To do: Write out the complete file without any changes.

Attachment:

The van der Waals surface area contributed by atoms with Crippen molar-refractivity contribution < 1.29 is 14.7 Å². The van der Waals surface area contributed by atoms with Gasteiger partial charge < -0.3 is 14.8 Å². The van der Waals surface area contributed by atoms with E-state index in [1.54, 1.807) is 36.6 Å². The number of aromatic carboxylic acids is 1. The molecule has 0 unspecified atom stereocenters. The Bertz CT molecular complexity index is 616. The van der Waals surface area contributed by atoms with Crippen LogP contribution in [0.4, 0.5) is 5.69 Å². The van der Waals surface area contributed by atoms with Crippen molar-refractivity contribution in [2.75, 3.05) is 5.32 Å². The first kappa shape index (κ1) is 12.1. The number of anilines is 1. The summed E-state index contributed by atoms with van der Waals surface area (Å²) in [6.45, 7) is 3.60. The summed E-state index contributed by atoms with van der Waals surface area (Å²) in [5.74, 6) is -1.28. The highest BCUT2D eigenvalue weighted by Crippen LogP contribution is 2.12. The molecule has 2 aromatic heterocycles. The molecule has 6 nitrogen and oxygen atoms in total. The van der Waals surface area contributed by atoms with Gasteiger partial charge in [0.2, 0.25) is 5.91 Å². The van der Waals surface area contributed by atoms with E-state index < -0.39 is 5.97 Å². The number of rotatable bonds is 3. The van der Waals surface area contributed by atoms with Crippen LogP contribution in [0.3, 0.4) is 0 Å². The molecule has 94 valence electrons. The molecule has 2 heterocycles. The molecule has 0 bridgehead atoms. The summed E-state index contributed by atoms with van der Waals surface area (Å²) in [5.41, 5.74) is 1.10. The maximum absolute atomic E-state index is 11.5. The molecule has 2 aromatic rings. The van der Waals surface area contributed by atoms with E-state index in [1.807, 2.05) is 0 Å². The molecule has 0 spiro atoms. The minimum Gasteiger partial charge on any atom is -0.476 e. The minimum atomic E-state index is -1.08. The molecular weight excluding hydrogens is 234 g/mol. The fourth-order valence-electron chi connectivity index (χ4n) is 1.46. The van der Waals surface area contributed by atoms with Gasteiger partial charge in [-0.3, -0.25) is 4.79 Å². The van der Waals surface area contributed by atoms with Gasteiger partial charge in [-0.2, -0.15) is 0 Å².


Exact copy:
The van der Waals surface area contributed by atoms with Crippen molar-refractivity contribution < 1.29 is 14.7 Å². The van der Waals surface area contributed by atoms with Gasteiger partial charge < -0.3 is 14.8 Å². The van der Waals surface area contributed by atoms with E-state index in [1.54, 1.807) is 36.6 Å². The number of aromatic carboxylic acids is 1. The molecule has 0 unspecified atom stereocenters. The Bertz CT molecular complexity index is 616. The van der Waals surface area contributed by atoms with Crippen LogP contribution in [0.4, 0.5) is 5.69 Å². The van der Waals surface area contributed by atoms with Crippen molar-refractivity contribution in [2.75, 3.05) is 5.32 Å². The first kappa shape index (κ1) is 12.1. The number of anilines is 1. The summed E-state index contributed by atoms with van der Waals surface area (Å²) in [6.45, 7) is 3.60. The summed E-state index contributed by atoms with van der Waals surface area (Å²) in [5.74, 6) is -1.28. The highest BCUT2D eigenvalue weighted by Crippen LogP contribution is 2.12. The molecule has 2 aromatic heterocycles. The molecule has 6 nitrogen and oxygen atoms in total. The van der Waals surface area contributed by atoms with Gasteiger partial charge in [0.2, 0.25) is 5.91 Å². The van der Waals surface area contributed by atoms with E-state index < -0.39 is 5.97 Å². The number of rotatable bonds is 3. The van der Waals surface area contributed by atoms with Crippen LogP contribution in [0.3, 0.4) is 0 Å². The molecule has 94 valence electrons. The molecule has 2 heterocycles. The molecule has 0 bridgehead atoms. The summed E-state index contributed by atoms with van der Waals surface area (Å²) in [5.41, 5.74) is 1.10. The maximum absolute atomic E-state index is 11.5. The molecule has 2 aromatic rings. The van der Waals surface area contributed by atoms with E-state index in [1.807, 2.05) is 0 Å². The molecule has 0 spiro atoms. The minimum Gasteiger partial charge on any atom is -0.476 e. The minimum atomic E-state index is -1.08. The molecular weight excluding hydrogens is 234 g/mol. The fourth-order valence-electron chi connectivity index (χ4n) is 1.46. The van der Waals surface area contributed by atoms with Gasteiger partial charge in [-0.3, -0.25) is 4.79 Å². The van der Waals surface area contributed by atoms with Gasteiger partial charge in [-0.2, -0.15) is 0 Å².